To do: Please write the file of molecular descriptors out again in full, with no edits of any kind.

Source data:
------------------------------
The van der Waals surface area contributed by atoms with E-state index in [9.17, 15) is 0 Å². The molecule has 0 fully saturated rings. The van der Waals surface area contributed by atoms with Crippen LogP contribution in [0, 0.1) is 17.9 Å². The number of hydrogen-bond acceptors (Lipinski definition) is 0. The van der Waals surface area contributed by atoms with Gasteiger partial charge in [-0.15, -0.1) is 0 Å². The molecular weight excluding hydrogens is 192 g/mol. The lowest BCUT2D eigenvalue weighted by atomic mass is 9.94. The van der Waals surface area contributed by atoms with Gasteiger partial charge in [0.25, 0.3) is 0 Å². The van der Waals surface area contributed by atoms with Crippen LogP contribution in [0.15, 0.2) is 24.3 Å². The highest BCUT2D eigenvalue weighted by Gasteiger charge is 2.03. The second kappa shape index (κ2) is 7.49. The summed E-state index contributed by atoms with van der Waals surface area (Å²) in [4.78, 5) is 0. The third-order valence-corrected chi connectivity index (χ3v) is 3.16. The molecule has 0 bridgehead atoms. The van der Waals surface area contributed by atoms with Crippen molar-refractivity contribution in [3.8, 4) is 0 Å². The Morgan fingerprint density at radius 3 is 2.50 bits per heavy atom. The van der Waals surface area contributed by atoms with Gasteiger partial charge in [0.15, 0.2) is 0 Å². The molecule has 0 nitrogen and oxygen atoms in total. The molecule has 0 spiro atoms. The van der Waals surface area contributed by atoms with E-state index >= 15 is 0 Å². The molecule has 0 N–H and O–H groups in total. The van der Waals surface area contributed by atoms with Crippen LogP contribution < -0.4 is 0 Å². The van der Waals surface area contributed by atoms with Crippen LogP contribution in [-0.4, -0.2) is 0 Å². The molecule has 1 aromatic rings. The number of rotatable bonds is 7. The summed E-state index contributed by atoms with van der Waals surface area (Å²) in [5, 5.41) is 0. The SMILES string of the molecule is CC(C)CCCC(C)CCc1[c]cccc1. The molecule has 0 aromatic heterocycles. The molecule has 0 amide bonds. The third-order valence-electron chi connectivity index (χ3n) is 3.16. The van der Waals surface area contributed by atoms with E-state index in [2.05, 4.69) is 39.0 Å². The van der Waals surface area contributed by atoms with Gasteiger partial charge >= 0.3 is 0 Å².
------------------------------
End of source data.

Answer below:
The van der Waals surface area contributed by atoms with E-state index in [9.17, 15) is 0 Å². The molecule has 0 fully saturated rings. The van der Waals surface area contributed by atoms with Crippen LogP contribution in [0, 0.1) is 17.9 Å². The number of hydrogen-bond acceptors (Lipinski definition) is 0. The van der Waals surface area contributed by atoms with Gasteiger partial charge in [-0.15, -0.1) is 0 Å². The molecular weight excluding hydrogens is 192 g/mol. The lowest BCUT2D eigenvalue weighted by atomic mass is 9.94. The van der Waals surface area contributed by atoms with Gasteiger partial charge in [0.25, 0.3) is 0 Å². The van der Waals surface area contributed by atoms with Crippen LogP contribution in [0.15, 0.2) is 24.3 Å². The highest BCUT2D eigenvalue weighted by Gasteiger charge is 2.03. The second kappa shape index (κ2) is 7.49. The summed E-state index contributed by atoms with van der Waals surface area (Å²) in [4.78, 5) is 0. The third-order valence-corrected chi connectivity index (χ3v) is 3.16. The molecule has 0 bridgehead atoms. The van der Waals surface area contributed by atoms with Crippen molar-refractivity contribution in [3.8, 4) is 0 Å². The Morgan fingerprint density at radius 3 is 2.50 bits per heavy atom. The van der Waals surface area contributed by atoms with Gasteiger partial charge in [0.15, 0.2) is 0 Å². The molecule has 0 nitrogen and oxygen atoms in total. The molecule has 0 spiro atoms. The van der Waals surface area contributed by atoms with E-state index >= 15 is 0 Å². The molecule has 0 N–H and O–H groups in total. The van der Waals surface area contributed by atoms with Crippen LogP contribution < -0.4 is 0 Å². The van der Waals surface area contributed by atoms with Crippen LogP contribution in [-0.4, -0.2) is 0 Å². The molecule has 1 aromatic rings. The number of rotatable bonds is 7. The summed E-state index contributed by atoms with van der Waals surface area (Å²) in [5, 5.41) is 0. The SMILES string of the molecule is CC(C)CCCC(C)CCc1[c]cccc1. The molecule has 0 aromatic heterocycles. The molecule has 0 amide bonds. The third-order valence-electron chi connectivity index (χ3n) is 3.16. The van der Waals surface area contributed by atoms with E-state index in [2.05, 4.69) is 39.0 Å². The van der Waals surface area contributed by atoms with Gasteiger partial charge >= 0.3 is 0 Å².